Edvard Grieg presents a paradox: he is a beloved composer whose fame rests on just a couple of works. Everyone knows the Peer Gynt suites, of course, and the Piano Concerto, and piano students have tackled the Lyric Pieces, but beyond those works, Grieg is not as well known as one might expect.
Even long-time classical music aficionados can be thrown off guard. I don't think I'd ever heard the Cello Sonata before. Nevertheless, I'd call it a major work, one cut very much from the same cloth as the String Quartet also presented here. The first movement is wild, like a storm front rushing down a Norwegian fjord. The second movement offers reminiscences of Grieg's incidental music from the play Sigurd Jorsalfar – another one of those tunes that most people can recognize but few can identify. The finale takes on almost orchestral proportions, demonstrating the composer's wish to be associated with more than folk music and cute miniatures. Grieg wrote this sonata for his cellist brother, but it was a different cellist, Friedrich Grützmacher, who gave this work its public première.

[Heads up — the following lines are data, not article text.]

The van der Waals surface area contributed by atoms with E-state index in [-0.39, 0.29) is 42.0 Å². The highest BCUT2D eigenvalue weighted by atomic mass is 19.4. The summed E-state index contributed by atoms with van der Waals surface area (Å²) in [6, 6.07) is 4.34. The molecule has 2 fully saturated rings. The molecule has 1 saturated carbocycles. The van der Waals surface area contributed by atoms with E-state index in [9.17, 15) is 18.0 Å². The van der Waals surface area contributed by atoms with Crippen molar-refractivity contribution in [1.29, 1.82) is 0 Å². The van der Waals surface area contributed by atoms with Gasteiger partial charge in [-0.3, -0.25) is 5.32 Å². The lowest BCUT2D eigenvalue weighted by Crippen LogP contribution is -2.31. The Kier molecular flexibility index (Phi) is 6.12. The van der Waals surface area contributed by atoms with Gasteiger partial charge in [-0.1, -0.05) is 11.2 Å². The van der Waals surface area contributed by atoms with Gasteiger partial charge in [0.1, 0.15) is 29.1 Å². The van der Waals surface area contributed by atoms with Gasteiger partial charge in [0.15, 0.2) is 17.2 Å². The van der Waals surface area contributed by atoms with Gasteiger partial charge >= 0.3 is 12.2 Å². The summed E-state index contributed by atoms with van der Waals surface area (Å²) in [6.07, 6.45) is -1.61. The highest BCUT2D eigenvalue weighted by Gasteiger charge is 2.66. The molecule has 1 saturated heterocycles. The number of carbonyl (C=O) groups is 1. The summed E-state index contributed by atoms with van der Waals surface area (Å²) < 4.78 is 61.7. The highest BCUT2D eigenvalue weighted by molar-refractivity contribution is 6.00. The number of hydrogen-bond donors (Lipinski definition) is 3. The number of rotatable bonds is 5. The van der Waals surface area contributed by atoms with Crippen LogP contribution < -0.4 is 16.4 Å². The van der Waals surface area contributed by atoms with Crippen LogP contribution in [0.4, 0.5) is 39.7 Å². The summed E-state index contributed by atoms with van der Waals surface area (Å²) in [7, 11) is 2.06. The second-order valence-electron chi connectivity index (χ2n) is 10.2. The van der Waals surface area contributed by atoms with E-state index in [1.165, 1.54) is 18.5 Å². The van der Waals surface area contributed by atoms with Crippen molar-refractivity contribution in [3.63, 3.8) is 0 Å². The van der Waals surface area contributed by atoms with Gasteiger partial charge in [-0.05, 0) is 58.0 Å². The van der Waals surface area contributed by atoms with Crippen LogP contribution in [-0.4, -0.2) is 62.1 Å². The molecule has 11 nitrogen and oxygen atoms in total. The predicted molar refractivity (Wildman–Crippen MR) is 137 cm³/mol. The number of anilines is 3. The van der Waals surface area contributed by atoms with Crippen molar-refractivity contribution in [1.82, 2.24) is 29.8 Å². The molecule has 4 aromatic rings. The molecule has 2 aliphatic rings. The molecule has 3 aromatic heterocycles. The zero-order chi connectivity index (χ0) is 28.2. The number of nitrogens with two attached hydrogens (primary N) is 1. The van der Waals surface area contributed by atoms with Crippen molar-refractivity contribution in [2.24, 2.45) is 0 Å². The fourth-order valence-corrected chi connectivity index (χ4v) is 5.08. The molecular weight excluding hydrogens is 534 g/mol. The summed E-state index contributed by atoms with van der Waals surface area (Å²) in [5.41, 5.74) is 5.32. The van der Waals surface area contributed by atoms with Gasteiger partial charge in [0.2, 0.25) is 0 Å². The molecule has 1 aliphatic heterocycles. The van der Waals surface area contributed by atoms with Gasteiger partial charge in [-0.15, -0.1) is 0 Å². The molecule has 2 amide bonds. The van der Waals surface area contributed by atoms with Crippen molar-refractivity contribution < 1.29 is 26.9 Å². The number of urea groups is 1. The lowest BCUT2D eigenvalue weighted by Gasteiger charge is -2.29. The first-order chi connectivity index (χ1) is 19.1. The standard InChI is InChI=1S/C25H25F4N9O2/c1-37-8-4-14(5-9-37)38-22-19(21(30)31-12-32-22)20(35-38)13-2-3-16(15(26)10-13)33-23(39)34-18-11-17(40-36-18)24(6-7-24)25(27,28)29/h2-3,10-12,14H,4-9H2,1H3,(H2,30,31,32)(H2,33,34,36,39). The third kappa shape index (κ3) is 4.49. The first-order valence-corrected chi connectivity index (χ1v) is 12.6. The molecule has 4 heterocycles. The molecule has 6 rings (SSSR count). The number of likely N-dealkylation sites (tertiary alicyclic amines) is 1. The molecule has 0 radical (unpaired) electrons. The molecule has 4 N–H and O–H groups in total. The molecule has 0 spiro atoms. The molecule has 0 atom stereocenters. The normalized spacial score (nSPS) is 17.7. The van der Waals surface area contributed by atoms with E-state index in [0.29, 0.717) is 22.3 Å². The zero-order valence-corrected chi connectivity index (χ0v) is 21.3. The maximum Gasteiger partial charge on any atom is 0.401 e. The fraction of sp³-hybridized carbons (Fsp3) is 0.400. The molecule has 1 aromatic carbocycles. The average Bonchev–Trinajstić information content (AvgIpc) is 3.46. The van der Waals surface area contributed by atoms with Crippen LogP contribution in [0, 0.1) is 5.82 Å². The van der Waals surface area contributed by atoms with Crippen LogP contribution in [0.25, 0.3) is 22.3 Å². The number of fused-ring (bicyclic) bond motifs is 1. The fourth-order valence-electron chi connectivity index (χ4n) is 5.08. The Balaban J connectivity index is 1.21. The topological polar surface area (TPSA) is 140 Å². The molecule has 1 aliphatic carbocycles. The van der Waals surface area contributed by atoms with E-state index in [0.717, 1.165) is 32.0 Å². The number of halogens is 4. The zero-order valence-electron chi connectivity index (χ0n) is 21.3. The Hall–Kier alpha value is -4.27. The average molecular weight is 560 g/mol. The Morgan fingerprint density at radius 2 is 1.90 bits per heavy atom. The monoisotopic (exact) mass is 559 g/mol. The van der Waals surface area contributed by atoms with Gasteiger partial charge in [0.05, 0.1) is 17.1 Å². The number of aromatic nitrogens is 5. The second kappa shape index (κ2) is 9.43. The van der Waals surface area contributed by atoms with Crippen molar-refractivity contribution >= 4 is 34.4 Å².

The more familiar String Quartet also opens with a healthy dose of Sturm und Drang. The slow movement is elegiac, but with troubled episodes, and the succeeding Intermezzo recalls Dvořák, albeit with a Norwegian accent. The Finale, with its insistent triplets, is marked "Presto al Saltarello" after the Italian dance. Grieg never lets the tension sag, and this Quartet, while lacking relaxed joie de vivre, is a life-giving experience, despite the preponderance of minor keys.
Mørk and Gimse (playing Grieg's own piano) recorded the Sonata in Grieg's own house, Troldhaugen. (It's also the Edvard Grieg museum.) Mørk's buzzy tone and energetic bowing arm are just right for the sonata, but Gimse has to work hard not to fade into the background. (The timbre of Grieg's piano is a contributing factor here.) For the String Quartet, Mørk, moving to another venue, is joined by three other musicians. Virgin doesn't say whether this is an ad hoc ensemble, or simply one without a name. Nevertheless, their performance is a solid one, and it ranks with the best, even if other ensembles (the Guarneris, for example) dig in more. The important thing is that there is no self-conscious beautification of tone or sweetening of the interpretation from these Norwegian players. The engineering is forward and exciting.
Copyright © 2002, Raymond Tuttle